Senator Lindsey Graham Issues Urgent Warning

( President Joe Biden has at least one person in Congress who is against his plan to withdraw American troops from Afghanistan.

This week, Republican Senator Lindsey Graham spoke out against Biden’s plan to remove all U.S. troops from the country, saying the decision “cancelled an insurance policy against another 9/11.”

The Washington Post recently reported that the Biden administration planned to announce that all U.S. troops would be withdrawn from Afghanistan on what will be the 20th anniversary of the terrorist attacks on 9/11. Biden officials then confirmed the plan, which actually pushes back what was a previous deadline of May 1.

Soon after the officials confirmed that report, Graham put out a statement that shared his thoughts on the decision. The statement read:

“A full withdrawal from Afghanistan is dumber than dirt and devilishly dangerous. President Biden will have, in essence, canceled an insurance policy against another 9/11.”

Graham also added that “wars end when the threat is eliminated,” and not when an anniversary occurs. He continued:

“A residual counterterrorism force would be an insurance policy against the rise of radical Islam in Afghanistan that could pave the way for another attack against our homeland or our allies.”

Other members of Congress and political experts have said that a full withdrawal of troops from Afghanistan at this point would not be a good idea. They warn that a full peace agreement between the Taliban and the Afghan government is necessary before withdrawing all troops, otherwise a full-blown civil war could break out at any time.

About a year ago, the United States helped broker a deal between the Afghan government and the Taliban. The cease-fire agreement also saw the U.S. agree to withdraw troops from the region.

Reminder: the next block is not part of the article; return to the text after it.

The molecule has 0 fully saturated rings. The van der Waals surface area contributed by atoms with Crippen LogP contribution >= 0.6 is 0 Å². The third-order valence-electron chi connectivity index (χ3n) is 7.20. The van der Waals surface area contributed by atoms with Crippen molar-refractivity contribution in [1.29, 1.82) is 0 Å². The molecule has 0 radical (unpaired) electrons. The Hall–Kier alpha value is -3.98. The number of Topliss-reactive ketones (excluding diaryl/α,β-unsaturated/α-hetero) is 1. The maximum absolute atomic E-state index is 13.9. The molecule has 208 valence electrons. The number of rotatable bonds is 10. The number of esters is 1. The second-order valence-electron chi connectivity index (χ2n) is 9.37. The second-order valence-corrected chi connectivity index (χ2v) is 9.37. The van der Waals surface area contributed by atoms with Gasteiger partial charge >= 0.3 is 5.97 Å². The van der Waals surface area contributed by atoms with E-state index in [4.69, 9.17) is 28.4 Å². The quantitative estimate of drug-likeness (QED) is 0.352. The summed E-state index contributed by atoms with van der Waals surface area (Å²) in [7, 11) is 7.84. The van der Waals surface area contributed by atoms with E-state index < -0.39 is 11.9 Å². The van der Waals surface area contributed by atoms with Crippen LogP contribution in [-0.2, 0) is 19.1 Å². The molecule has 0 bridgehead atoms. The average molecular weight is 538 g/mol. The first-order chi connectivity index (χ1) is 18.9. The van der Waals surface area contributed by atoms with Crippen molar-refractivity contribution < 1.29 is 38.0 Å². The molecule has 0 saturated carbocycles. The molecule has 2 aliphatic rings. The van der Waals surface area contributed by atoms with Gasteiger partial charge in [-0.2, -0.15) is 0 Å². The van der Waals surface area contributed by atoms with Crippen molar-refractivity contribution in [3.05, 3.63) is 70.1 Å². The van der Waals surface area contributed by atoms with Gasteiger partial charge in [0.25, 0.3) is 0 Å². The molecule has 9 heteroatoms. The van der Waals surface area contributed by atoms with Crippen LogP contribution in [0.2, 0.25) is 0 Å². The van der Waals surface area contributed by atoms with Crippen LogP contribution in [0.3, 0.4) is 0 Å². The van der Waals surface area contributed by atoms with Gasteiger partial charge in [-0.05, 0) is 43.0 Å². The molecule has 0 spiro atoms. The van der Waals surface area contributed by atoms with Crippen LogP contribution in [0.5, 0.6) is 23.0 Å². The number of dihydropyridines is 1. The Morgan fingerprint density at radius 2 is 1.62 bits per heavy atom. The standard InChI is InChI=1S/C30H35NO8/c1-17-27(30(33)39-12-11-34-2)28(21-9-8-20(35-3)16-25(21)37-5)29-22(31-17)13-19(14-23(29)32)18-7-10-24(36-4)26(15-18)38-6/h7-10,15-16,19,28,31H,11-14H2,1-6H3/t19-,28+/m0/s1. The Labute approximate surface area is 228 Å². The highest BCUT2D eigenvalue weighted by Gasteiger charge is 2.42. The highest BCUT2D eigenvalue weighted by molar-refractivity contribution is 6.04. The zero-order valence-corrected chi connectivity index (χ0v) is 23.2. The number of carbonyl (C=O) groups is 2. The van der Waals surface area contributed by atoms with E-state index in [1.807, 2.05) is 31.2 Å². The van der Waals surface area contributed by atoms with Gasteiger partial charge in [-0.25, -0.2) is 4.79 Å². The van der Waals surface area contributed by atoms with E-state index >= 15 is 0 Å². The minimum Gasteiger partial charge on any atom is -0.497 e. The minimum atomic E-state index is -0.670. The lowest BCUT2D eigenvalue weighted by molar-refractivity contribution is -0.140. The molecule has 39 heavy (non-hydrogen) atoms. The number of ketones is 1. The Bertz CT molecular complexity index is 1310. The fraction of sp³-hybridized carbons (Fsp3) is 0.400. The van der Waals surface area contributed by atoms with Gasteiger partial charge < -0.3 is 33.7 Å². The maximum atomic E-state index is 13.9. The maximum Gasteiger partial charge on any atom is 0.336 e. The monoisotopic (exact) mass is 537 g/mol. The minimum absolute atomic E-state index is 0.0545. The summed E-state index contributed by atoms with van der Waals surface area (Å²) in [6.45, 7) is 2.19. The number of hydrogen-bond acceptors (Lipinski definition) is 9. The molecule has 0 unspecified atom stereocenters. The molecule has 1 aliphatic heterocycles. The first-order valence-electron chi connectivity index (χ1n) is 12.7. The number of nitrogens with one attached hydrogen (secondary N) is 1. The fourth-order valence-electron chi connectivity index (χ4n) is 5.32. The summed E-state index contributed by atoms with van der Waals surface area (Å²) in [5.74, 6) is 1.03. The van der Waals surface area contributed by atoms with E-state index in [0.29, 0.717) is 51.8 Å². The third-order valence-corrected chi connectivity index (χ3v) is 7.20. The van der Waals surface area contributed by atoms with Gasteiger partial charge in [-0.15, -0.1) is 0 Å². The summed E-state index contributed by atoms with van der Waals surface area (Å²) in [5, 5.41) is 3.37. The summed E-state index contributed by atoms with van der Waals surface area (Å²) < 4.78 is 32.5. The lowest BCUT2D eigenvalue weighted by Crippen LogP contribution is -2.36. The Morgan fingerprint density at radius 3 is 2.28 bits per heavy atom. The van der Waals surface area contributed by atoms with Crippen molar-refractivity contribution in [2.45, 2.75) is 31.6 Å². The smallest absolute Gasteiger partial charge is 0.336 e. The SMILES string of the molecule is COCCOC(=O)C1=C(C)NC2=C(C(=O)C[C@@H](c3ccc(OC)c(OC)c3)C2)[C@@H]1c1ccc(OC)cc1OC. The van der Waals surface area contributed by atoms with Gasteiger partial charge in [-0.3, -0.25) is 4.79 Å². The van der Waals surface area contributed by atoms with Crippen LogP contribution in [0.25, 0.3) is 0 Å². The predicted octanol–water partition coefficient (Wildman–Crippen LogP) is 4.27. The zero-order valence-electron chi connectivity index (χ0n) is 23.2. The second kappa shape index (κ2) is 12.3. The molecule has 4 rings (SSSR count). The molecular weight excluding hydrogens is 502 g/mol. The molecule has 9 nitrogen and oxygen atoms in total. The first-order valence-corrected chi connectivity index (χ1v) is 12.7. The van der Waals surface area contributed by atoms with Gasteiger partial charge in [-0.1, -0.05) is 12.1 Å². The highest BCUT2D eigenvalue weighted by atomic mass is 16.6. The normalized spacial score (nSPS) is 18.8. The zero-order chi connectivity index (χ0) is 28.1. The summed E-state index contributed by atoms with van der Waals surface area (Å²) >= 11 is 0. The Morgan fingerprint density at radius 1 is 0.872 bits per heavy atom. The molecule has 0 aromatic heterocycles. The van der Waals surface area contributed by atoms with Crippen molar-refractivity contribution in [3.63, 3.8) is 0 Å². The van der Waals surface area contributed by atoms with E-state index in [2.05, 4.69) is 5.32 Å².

Former President Donald Trump helped to broker that deal, and he ultimately started drawing down some American troops from the region.

As of now, though, the Taliban hasn’t lived up to its end of the bargain. U.S. military officials say the Taliban hasn’t fully adhered to what it said it would do when the agreement was struck.

Apparently, one of the sticking points is the type of government that the country should have in the future. The current Afghan government obviously wants to stay in power, and they want to ensure there will be fair and democratic elections in the future.

The Taliban, meanwhile, seemingly won’t accept any arrangement that doesn’t include them taking back over the government, and re-instating Muslim rule of the country.

The ongoing disagreement between the two sides has many military officials, and some members of Congress, worried about a withdraw of troops. They say it’s not safe to do so yet, simply because the region isn’t fully stable.

As of now, there are roughly 2,500 U.S. troops still stationed in Afghanistan. That’s the number that’s left after Trump’s drawn down last year.

A full withdrawal, though, is what is of concern to Graham. He said said it’s “ironic that, given the sacrifices we’ve made to move Afghanistan forward, prevent another 9/11, and ensure the enduring defeat of Al Qaida and ISIS, that on the 20th anniversary of the attack, we’re paving the way for another attack.”